Having a high degree of focus is the only way to get things done, but it does not come without a price. The price is less time to socialize. For me, this is a very small price. The payback in so many ways makes up my decision, in the words of long distance runner Alberto Salazar, to stay the course.
Today I worked on my Centered Riding proposal for approximately four hours, without taking a break. Then I went outside and worked with the horses. After, I cleaned the pen then came back inside. This was my day. Pete took Tinni for a walk this morning (without me) and then went to school to get some work done there. Then he went to strength training. He was
Alys after cleaning the goat pen
going to go to a meeting tonight about area wood smoke issues, but he just called and said he was going to bag the meeting and come home.
I didn’t interact with a single person all day. The phone rang a few times and I didn’t answer it. I figured if it was important those who called would leave a message. I just checked. One of the calls was from the Blood Bank of Alaska. They want Pete’s very rare blood. They call on an average once a week. The other call was from a friend who wanted to know what kind of boots we put on our horses. Neither message was urgent.
No, I didn’t answer the phone; rather I just kept working on my proposal when I was inside. I’m happy with it. I feel like I have covered all my rhetorical bases. New ideas kept surfacing this morning, and much to my relief, I was easily able to incorporate them into my draft. For example, I figured out that the audience for The Gift of a Good Ride is returning riders, which are individuals, like me, who once abandoned the horse interest and then took it up again in our later years. This, I knew, is a huge piece of the proposal puzzle. Actually, I don’t like puzzles at all. I don’t do Crossword Puzzles or Sudoku or, anymore, even Solitaire. I don’t have the time or the interest. But using writing to problem-solve, I’m on it.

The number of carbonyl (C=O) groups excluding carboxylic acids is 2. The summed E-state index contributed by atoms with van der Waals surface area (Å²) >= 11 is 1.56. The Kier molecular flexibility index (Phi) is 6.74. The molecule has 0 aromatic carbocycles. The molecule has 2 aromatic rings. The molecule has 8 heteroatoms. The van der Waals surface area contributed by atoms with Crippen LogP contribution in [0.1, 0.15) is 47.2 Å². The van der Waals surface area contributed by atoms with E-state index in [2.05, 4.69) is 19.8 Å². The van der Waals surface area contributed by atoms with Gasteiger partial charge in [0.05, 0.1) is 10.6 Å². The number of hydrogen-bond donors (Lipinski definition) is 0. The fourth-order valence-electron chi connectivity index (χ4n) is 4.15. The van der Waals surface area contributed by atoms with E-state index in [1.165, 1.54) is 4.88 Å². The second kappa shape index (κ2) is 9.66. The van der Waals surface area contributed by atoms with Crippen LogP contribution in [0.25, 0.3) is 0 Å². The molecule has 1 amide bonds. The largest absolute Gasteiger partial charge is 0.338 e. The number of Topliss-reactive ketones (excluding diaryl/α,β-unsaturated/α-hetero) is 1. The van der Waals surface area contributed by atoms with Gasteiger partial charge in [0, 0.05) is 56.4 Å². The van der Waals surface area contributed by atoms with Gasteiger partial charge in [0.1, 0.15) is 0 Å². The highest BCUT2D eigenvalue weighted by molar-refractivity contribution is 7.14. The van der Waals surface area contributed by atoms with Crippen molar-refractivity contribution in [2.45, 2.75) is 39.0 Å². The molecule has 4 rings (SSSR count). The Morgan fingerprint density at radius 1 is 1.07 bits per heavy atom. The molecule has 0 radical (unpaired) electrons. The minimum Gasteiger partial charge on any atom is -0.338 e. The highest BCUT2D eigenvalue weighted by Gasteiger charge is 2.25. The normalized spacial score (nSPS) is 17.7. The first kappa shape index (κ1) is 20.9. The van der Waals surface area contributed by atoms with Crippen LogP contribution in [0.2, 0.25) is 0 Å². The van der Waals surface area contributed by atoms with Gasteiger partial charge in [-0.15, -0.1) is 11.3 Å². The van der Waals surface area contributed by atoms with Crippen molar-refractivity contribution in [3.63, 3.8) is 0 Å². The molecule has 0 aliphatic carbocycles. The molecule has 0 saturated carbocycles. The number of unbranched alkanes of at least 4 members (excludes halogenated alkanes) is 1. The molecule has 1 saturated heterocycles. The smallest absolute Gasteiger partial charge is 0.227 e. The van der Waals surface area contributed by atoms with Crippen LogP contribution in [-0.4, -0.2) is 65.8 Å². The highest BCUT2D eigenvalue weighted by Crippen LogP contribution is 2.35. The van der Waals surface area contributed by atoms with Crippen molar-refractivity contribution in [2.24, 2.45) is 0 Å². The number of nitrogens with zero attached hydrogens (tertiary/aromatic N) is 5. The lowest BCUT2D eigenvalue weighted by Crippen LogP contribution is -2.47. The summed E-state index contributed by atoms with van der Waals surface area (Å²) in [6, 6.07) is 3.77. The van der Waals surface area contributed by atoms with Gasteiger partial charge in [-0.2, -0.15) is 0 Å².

I made enough progress so that tonight I’ll print up a draft and revise it. This means I’m nearing completion. It’s a good feeling, to have after many years of hard work, written a proposal that an editor will pay attention to.
I pulled myself away from my draft and then went outside and spent time with the ponies. It was a day in which I realized that in relation to my horsey endeavors, my years of focus and persistence paid off. I took Raudi for a ride – it was a short ride, but one of the best rides ever. For example, we came to the turn on Jim’s Trail where she’s to go left but always insists on going straight ahead. Today she did as I asked, and turned left. It was a smooth, easy turn. This happened because I was centered.
I also did agility with Raudi, Hrimmi, and Tyra. I made progress on my part – I finally realized that there are some obstacles we can’t do. Rather than push the issue, my focus is now on having fun. For instance, how do you teach a horse to stand in front of a streamer curtain, turn around, and back through it, with yourself on the other side of the barrier? I don’t know. Actually, Hrimmi knows, and she does this on her own.
Lastly, I took Tyra for a walk in the woods – she raced around with considerable abandon, but each time I called to her or stuck out my hand, she came to me.
Focus, it’s all about focus. Of this, I am sure. Tomorrow is a town day – strength training and yoga.
Next: 23. 1/23/19: Flexibility